with extensive loss of life due to trauma
—earthquakes, storms, human conflict, etc.— many resources are often expended on burying the dead
quickly, and applying disinfectant
to bodies, to prevent disease
. This is an inappropriate use of scarce resources and manpower
. The health risks from dead bodies
in such cases are minimal.
According to health professionals, the fear of spread of disease by bodies killed by trauma rather than disease is not justified. Among others, Steven Rottman, director of the UCLA Center for Public Health and Disasters
, said that no scientific evidence exists that bodies of disaster victims increase the risk of epidemics
, adding that cadavers
posed less risk of contagion
than living people. In disasters involving trauma where there is competition for resources, they should be going into establishment of water supply, sanitation
, shelter, warmth and hygienic food for the survivors, not digging mass graves. Spraying is a waste of disinfectant and manpower. Indiscriminate burial of corpses demoralises survivors and the lack of death certificates can cause practical problems to survivors .
Countervailing considerations include religious and cultural practices, the stench, and the effect on morale.
This advice does not apply in the case of a health disaster such as an epidemic where the victims are affected by diseases which can be communicated by dead bodies.
Roots of incorrect notion
The incorrect notion that all
dead bodies inherently cause diseases
is probably a combination of:
- The incorrect miasma theory of disease, which holds that diseases are spread by foul air—in this case fouled by the stench of decomposing corpses.
- Confusion between normal decay processes and signs of disease and the idea that microorganisms responsible for decomposition are dangerous to living people.
- After a major disaster disease among survivors living in harsh conditions with poor sanitation is common.
- Noting that corpses of those who died from certain contagious diseases (for example, in epidemics) do, indeed, spread disease, such as the case with smallpox and the 1918 flu.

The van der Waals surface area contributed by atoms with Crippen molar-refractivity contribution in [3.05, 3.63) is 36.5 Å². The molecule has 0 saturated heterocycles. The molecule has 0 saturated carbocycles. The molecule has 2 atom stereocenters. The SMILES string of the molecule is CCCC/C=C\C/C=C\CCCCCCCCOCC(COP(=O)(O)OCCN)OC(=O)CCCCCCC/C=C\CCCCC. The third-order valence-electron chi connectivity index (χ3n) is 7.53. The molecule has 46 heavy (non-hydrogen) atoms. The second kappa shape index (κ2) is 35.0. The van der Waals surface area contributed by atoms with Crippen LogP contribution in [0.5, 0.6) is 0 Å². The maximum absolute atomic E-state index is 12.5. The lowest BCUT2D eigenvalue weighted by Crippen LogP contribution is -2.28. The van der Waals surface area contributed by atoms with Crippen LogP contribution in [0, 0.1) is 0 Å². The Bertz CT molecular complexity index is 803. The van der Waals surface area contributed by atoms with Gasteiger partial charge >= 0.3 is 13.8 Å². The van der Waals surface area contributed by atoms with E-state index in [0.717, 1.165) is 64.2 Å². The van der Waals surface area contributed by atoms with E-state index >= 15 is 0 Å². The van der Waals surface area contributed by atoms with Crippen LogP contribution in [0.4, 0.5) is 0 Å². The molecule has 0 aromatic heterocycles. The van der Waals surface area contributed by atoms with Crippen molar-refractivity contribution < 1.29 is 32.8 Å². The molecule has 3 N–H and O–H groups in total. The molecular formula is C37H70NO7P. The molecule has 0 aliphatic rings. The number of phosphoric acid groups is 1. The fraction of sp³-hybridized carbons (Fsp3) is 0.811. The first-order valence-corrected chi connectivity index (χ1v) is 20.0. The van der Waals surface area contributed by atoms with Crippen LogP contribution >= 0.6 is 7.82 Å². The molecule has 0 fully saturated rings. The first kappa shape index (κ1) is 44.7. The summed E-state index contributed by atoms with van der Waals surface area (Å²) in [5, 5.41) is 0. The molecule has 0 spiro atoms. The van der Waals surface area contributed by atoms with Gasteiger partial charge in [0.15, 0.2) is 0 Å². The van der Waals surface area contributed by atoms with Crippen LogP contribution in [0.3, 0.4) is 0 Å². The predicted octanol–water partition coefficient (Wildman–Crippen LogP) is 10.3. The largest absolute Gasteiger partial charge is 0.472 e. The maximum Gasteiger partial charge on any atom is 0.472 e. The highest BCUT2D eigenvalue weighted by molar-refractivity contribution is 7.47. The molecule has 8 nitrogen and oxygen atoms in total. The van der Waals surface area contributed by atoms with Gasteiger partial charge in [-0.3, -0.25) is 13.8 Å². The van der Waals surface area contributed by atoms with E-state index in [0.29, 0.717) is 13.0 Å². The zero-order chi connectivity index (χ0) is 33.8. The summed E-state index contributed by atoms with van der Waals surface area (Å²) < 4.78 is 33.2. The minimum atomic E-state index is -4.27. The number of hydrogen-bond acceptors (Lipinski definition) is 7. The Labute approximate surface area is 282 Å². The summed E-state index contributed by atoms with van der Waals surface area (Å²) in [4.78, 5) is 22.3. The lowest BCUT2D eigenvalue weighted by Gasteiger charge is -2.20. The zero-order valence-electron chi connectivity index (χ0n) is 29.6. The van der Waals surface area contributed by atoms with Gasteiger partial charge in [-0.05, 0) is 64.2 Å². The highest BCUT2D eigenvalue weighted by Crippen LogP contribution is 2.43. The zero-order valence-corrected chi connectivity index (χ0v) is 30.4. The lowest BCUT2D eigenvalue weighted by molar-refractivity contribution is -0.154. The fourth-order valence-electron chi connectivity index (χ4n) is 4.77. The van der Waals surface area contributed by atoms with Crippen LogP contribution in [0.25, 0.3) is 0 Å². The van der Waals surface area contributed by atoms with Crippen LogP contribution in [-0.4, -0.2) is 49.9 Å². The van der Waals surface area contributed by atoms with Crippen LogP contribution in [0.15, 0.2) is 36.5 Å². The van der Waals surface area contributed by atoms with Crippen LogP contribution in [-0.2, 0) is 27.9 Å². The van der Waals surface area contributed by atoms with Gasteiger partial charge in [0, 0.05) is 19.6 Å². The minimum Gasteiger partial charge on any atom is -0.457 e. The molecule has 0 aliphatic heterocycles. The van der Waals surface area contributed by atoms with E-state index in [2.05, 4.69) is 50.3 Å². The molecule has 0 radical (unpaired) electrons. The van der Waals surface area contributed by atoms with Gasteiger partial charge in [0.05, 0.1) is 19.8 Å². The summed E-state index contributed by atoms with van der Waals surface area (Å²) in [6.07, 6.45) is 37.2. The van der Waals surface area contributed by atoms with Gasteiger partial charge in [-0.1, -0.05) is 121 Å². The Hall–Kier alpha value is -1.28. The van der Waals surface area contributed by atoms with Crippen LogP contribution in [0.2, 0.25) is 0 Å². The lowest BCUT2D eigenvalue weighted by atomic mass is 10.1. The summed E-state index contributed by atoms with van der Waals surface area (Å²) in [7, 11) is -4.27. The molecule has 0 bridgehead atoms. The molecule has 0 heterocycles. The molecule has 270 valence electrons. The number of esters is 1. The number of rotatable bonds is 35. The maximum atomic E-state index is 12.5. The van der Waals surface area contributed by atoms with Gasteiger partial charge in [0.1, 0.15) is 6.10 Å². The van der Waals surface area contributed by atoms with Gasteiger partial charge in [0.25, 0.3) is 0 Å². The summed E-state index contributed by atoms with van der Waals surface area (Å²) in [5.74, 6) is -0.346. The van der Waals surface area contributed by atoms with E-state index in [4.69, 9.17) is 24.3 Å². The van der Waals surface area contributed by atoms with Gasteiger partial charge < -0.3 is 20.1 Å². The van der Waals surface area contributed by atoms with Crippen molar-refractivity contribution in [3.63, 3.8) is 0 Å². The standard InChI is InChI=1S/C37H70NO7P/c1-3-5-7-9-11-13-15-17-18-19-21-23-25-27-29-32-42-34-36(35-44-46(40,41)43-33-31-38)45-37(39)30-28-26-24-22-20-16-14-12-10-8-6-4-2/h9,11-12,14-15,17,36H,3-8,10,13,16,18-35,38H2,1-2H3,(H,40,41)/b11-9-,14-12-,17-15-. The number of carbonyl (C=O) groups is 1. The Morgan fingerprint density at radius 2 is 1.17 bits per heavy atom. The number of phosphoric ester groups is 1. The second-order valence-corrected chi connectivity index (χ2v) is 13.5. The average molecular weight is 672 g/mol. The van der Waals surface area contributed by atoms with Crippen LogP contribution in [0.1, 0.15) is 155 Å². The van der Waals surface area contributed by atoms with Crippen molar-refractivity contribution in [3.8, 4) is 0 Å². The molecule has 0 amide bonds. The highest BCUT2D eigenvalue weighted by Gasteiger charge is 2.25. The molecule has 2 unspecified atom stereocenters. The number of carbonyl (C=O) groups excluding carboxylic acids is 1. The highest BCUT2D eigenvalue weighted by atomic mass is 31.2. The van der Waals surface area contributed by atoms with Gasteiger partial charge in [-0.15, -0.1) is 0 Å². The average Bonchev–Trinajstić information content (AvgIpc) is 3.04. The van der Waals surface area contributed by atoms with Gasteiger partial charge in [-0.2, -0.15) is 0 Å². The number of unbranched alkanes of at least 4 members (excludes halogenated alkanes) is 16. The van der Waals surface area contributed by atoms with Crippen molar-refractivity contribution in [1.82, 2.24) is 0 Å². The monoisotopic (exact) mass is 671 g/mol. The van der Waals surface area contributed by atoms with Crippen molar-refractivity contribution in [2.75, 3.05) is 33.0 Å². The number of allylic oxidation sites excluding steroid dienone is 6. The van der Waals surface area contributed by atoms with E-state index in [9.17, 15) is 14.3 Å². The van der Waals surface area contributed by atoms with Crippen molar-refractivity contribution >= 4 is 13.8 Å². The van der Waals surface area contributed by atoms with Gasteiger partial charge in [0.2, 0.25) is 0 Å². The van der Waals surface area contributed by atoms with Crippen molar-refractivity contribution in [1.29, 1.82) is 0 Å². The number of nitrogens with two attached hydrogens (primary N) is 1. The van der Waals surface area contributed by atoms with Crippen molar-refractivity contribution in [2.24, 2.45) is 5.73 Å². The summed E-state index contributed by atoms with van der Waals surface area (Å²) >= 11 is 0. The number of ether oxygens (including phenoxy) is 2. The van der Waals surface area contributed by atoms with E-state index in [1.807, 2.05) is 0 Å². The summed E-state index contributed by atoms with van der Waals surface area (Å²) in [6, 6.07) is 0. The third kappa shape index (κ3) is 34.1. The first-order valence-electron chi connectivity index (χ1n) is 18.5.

Contamination of water supplies by unburied bodies, burial sites, or temporary storage sites may result in the spread of gastroenteritis
from normal intestinal contents.
According to an article on the Infectious Disease Risks From Dead Bodies Following Natural Disasters by the Pan American Health Organization
There is little evidence of microbiological contamination of groundwater from burial [...] Where dead bodies have contaminated water supplies, gastroenteritis has been the most notable problem, although communities will rarely use a water supply where they know it to be contaminated by dead bodies.
To those in close contact with the dead, such as rescue workers, there is a health risk from chronic infectious diseases which spread by direct contact, for example: hepatitis B, hepatitis C, HIV, enteric (intestinal) pathogens and tuberculosis.
The substances cadaverine and putrescine are produced during the decomposition of animal bodies, and give off a foul odor. They are toxic if massive doses are ingested (2g per kg of body weight in rats for putrescine, a larger dose for cadaverine) , causing adverse effects. If these figures are assumed to apply to humans, a 60kg (132lb) person would be significantly affected by 120g (4oz) of pure putrescine, and would show no effects at all for a tenth of that dose. By way of comparison the similar substance spermine, found in semen, is over 3 times as toxic.